Comparative effects of gamma and electron beam irradiation on the antioxidant potential of Portuguese chestnuts (Castanea sativa Mill.)

CIMO/Escola Superior Agrária, Instituto Politécnico de Bragança, Apartado 1172, 5301-855 Bragança, Portugal.
Food and chemical toxicology: an international journal published for the British Industrial Biological Research Association (Impact Factor: 2.9). 07/2012; 50(10):3452-5. DOI: 10.1016/j.fct.2012.07.041
Source: PubMed


Chestnuts (Castanea sativa Mill.) are widely consumed all over the world, and have been recently studied for their antioxidant potential. The present study reports the effect of e-beam and gamma radiation (doses of 0, 0.5, 1 and 3kGy) on the antioxidant potential of Portuguese chestnuts. Irradiation might be an alternative preservation method, since Methyl Bromide, a widely used fumigant, was banished by the European Union in 2010 due to its toxicity. The antioxidant activity was evaluated through 2,2-diphenyl-1-pycrylhydrazyl (DPPH) free radical scavenging activity assay, reducing power by the Ferricyanide/Prussian blue assay, and lipid peroxidation inhibition by β-carotene/linoleate and thiobarbituric acid reactive substances (TBARS) assays. The analysis of total phenolics and flavonoids was performed by spectrophotometric assays. Irradiated samples preserved total phenolics content (but not flavonoids) and revealed higher antioxidant activity (lower EC(50) values) than the control samples. The most indicated doses to maintain antioxidants content, and to increase antioxidant activity were 1 and 3kGy for electron beam and gamma radiation, respectively.

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    • "The best electron beam radiation dose for the maintenance of antioxidant content and to increase antioxidant activity was 1 kGy. Carocho, Antonio, et al., 2012 Chestnuts 0, 0.5, 1, 3 and 6 kGy The irradiation dose did not result in any appreciable changes, either individually or in total (27-28 mg/g) organic acid contents. Electron beam irradiation might constitute a valuable alternative for chestnut conservation. "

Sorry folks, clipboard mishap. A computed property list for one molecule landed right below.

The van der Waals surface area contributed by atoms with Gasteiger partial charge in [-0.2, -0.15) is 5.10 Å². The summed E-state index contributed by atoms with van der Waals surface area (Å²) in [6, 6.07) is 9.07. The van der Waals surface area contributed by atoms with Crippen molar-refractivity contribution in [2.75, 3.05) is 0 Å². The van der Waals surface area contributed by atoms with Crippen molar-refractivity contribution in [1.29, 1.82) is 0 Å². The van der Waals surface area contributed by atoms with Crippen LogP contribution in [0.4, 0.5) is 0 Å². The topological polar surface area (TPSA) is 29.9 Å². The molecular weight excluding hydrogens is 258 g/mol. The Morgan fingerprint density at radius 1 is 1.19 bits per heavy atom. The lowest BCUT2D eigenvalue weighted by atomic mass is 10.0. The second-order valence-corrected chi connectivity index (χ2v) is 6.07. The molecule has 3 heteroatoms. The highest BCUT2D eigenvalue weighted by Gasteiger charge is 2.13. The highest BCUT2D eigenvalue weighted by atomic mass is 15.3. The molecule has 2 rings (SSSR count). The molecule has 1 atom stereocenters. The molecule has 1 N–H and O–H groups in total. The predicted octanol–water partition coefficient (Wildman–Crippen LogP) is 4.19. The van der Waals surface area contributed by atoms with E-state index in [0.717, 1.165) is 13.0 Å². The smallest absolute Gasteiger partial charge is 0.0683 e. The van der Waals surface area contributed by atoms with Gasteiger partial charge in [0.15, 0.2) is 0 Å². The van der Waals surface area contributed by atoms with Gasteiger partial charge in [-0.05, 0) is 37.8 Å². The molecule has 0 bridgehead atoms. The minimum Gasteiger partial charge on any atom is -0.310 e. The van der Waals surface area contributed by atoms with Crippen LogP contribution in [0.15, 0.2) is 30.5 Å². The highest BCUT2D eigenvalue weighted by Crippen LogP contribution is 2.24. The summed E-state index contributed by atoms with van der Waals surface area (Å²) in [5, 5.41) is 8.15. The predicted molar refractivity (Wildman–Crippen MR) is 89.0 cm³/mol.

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    ABSTRACT: Background: Gamma radiation has been widely used as a post-harvest food preservation process for many years. Irradiation can affect the content of phytochemicals. During processing of almonds, large amounts of by-products such as hull and shell are produced. This study evaluates the effect of gamma radiation on phytochemical content and antioxidant activity of none stored (H1) and stored (H2) almond hull. Methods: Both almond hull samples were irradiated with 0, 2, 6 and 10 kGy gamma rays. Total phenolic content (TPC), total flavonoid content (TFC) and bioactivity of the treated samples extracts were investigated by various In vitro colorimetric methods. Results: Irradiation dose of 10 kGy slightly decreased the TPC and TFC values but maintained FRAP value in H1 extracts. The TPC of H2 was increased (p<0.05) at the dose of 10 kGy, while the TFC and FRAP values were constant. 2 kGy dose of gamma irradiation slightly increased the antiradical activity of H1 and H2, but the other doses significantly reduced antiradical activity of extracts. Conclusion: Results showed that gamma irradiation can change the antioxidant content and activity of almond hull.
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